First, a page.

We have another Photo Premium tutorial exclusively available to Premium members today. In this tutorial, we'll take a look into photographing a 200-mile bike race. Learn more after the jump!
With the Tour de France ending this Sunday, we'll take an in-depth look at cycling photography. I recently photographed a 200-mile, one day bike race through rural Ohio in the United States. While its prestige wasn't quite on the level of "Le Tour," it was still intense and fun.
1. Pack for the Race
The first thing you need to do is pack for the race. I wanted to be high mobile. So along with my Nikon D700, I packed a small kit of three lenses: a 24mm f/2.8, a 50mm f/1.8 and a 70-210mm f/4. Honestly, I could have used my 70-210mm for almost all my photos.
I also packed a lot of water, almost a gallon. I was stationed about 5-10 miles away from any modern conveniences, and with all the work I would be doing on the heat, I didn't want to get dehydrated.
I also packed my smart phone with GPS, so I could identify where I was on the route if I got lost. It really came in handy.
Finally, you'll need a mode of transportation unless you really just want to shoot one part of the race. Because I knew the main pack of riders would be spread out and the race was out in the country, I just used my car to get around. But a bicycle or motor scooter would have worked, too. You don't necessarily need to go faster than the cyclists. On most courses, there will be short cuts to get from one part of the route to another.
2. Map the Course
Unlike most of the Tour de France, most lower profile bike races will have a series of loops scheduled in the course. At the very least, they will likely end where they began. Due to the 200-mile distance of this race, every rider was required to do three 16-mile loops at the end of race.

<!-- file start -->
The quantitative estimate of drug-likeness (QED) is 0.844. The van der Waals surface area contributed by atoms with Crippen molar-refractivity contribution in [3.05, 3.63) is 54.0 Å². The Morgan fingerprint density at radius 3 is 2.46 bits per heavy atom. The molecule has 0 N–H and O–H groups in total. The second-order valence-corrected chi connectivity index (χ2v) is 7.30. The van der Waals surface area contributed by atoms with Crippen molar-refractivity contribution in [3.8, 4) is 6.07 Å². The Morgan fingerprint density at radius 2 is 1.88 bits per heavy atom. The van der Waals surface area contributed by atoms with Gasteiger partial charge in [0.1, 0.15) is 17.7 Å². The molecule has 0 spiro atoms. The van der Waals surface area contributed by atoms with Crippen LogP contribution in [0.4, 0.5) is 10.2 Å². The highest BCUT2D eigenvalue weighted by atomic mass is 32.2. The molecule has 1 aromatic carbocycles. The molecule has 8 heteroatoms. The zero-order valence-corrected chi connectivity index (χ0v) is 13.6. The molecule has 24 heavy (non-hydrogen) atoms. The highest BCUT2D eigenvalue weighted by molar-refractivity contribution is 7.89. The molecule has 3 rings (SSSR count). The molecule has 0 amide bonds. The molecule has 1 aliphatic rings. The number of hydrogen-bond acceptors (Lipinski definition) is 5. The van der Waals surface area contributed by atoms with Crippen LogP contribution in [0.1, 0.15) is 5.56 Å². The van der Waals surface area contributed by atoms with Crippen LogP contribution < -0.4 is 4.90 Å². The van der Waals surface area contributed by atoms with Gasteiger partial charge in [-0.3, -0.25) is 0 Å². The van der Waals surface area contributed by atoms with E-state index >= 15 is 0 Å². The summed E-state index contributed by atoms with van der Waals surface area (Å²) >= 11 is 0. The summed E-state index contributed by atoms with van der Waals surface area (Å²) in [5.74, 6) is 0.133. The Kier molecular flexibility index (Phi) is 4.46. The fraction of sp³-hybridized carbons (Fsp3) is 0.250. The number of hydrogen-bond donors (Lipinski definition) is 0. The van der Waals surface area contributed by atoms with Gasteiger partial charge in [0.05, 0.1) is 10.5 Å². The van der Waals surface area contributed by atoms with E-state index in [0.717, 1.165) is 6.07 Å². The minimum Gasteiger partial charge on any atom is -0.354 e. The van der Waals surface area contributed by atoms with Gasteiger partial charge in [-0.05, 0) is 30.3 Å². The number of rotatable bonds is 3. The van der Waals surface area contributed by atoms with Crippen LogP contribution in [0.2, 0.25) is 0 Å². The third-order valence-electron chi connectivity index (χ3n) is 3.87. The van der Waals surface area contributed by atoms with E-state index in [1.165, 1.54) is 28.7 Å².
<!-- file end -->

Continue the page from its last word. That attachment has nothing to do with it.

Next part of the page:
You can see a map of this loop in the photo above. As you can see there are several roads that cut through the loop making it easier to "cut off" riders and get several pictures of them during one trip around the loop instead of waiting in one spot.
It's important to remember that most long distance cycling racers will average between 15 and 25 miles per hour. Obviously, hills can affect this speed, and at big races, the pace will quicken to almost 50 miles per hour near the finish.
3. Look for the Light
Looking at the map and noticing what time of day your cyclists will be coming through will further allow you to plan your day. This race finished up in the evening. The sun sets in the west. By looking at the map, you can see the top stretch of the loop might not be the best place for pictures because the sun will be at the rider's backs.
The rest of the course offered be relatively nice side light with the exception of the section at the bottom of the map. At that point the cyclists were biking straight towards the sun.
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